Mary Shelley’s Frankenstein is a story about the perils of knowledge and the ethical problems that arise as a consequence of scientific advancement. Victor Frankenstein attempts the unachievable: he sets out to imitate the divine act of creation. His feverish scientific research finally guides him to the desired answer to his bold question, but the actual result of his endeavoring is horrifying. Instead of creating life in a benign form, he creates a hideous monster. Frankenstein’s act of creation fails therefore in its purpose. Instead of creating life, he creates a monster that will be rejected by society and will also become a murderer. Despite his noble intentions and ideals, Frankenstein commits a fatal and tragic error: he creates a new form of life without weighing the moral consequences of his enterprise. It is only after his work is done that the protagonist experiences the full consequences of his guilt. On the one hand, Frankenstein’s own story points to the tragic outcomes of the irresponsible deed: his entire innocent family is killed by the monster. At the same time, the monster’s story enhances the tragedy that results from the reckless scientific quest: despite his deformity, the monster is entirely human and therefore suffers tremendously as being condemned to live outside the human society.
Victor Frankenstein is the vain scientist who ventures on a dangerous journey towards the discovery of the principle of life. Animated by his belief in human infallibility, Frankenstein creates a monster meant to correct the imperfections he sees in nature. The sin of imitating God in his mechanism of creation is arguably the most dreadful sin of all and its result can only be a monster. Created out of the vain flight of rational thought, the monster becomes an error that must be corrected. Frankenstein symbolically hunts his creature in order to put an end to the horrors that it generates. At the same time, the monster’s story significantly parallels the Biblical tale of creation. Frankenstein attempts to create life in his own image and perfect the existent form of life through his science. Lured by the power of knowledge but also animated by vanity, he sets out to make a copy of life. However, instead of the scientific glory he expected as a result of his knowledge and unparalleled discovery, the protagonist is whirled into a nightmare. Symbolically, he loses everything while being left with a single purpose: the destruction of the monster he had created in his vanity.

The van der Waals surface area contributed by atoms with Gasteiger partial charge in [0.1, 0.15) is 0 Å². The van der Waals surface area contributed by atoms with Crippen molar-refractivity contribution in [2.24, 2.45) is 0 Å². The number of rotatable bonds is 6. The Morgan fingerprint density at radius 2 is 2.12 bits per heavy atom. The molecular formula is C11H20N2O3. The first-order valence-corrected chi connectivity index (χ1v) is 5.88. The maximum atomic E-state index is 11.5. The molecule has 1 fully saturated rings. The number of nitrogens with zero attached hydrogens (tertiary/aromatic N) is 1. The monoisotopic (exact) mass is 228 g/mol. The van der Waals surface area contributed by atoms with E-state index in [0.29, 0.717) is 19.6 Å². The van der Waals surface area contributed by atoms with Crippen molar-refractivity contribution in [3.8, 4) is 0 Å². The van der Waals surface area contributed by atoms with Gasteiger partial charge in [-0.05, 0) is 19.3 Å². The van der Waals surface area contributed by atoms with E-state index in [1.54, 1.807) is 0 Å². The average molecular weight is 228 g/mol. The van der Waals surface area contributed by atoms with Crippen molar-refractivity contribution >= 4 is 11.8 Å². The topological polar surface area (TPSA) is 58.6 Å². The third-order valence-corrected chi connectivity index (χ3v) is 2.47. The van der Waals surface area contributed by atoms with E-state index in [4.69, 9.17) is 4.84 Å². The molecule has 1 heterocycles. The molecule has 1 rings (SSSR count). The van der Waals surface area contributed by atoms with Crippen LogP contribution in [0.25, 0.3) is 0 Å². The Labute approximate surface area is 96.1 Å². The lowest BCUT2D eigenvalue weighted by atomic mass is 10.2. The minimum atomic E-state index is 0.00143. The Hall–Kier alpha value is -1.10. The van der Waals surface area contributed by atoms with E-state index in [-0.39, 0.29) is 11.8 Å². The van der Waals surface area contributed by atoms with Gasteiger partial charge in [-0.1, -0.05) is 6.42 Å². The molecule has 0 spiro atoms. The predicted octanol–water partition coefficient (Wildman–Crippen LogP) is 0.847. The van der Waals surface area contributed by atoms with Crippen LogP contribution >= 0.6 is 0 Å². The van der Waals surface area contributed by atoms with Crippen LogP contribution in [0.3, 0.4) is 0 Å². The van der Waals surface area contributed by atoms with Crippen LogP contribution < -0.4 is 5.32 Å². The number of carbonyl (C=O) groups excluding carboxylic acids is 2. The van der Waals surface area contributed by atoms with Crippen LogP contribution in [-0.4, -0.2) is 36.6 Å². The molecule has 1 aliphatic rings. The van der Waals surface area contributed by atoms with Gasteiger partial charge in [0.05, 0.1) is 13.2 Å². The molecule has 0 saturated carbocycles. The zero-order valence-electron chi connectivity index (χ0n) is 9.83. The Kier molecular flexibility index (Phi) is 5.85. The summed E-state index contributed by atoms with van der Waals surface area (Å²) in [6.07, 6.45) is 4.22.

The responsibility Frankenstein holds does not extend only to the members of his own family, but also to the monster. The moral issues in the story are complicated by the monster’s tale. His sufferings thus excite compassion rather than disgust: he becomes a murderer but he still elicits sympathy because he is profoundly human. Notably, despite the fact that that he is different from the human beings, the creature is also animated by the natural desires that haunt man. His curiosity leads him to learn how to speak, read, how to build a fire and finally to penetrate the mysteries of the world that surrounds him. His desire for companionship is also a mark of his humanity. Despite all this, he is not received into the human community because of his deformity. His rage is understandable and Frankenstein’s guilt is amplified. Although the scientist knows that he must destroy the monster and prevent it from doing more harm, this act is not a moral alternative either. Frankenstein knows that, by destroying the creature, he only adds to the crime: the monster is a living, sentient being that has the right to live simply because it was created. Once he actually realizes the ethical consequences of his creation however, Frankenstein becomes paralyzed with fear and unable to face his own guilt. The process of maturation involves a gradual understanding of the failings of humanity and the responsibility he has in manipulating the knowledge he has gained through science.
Frankenstein’s experience is that of a modern Prometheus who ventures on the peaks of knowledge and attempts to steal the absolute mystery of life and creation from the hands of God. His maturation is part of the punishment he has to endure for his vanity and thoughtlessness. Endowed with absolute power given to him by his unlimited knowledge, Victor Frankenstein is eventually humiliated in his design by the dreadful consequences of his creative act.
Shelley, Mary. Frankenstein or the Modern Prometheus. New York: Penguin Classics, 2003.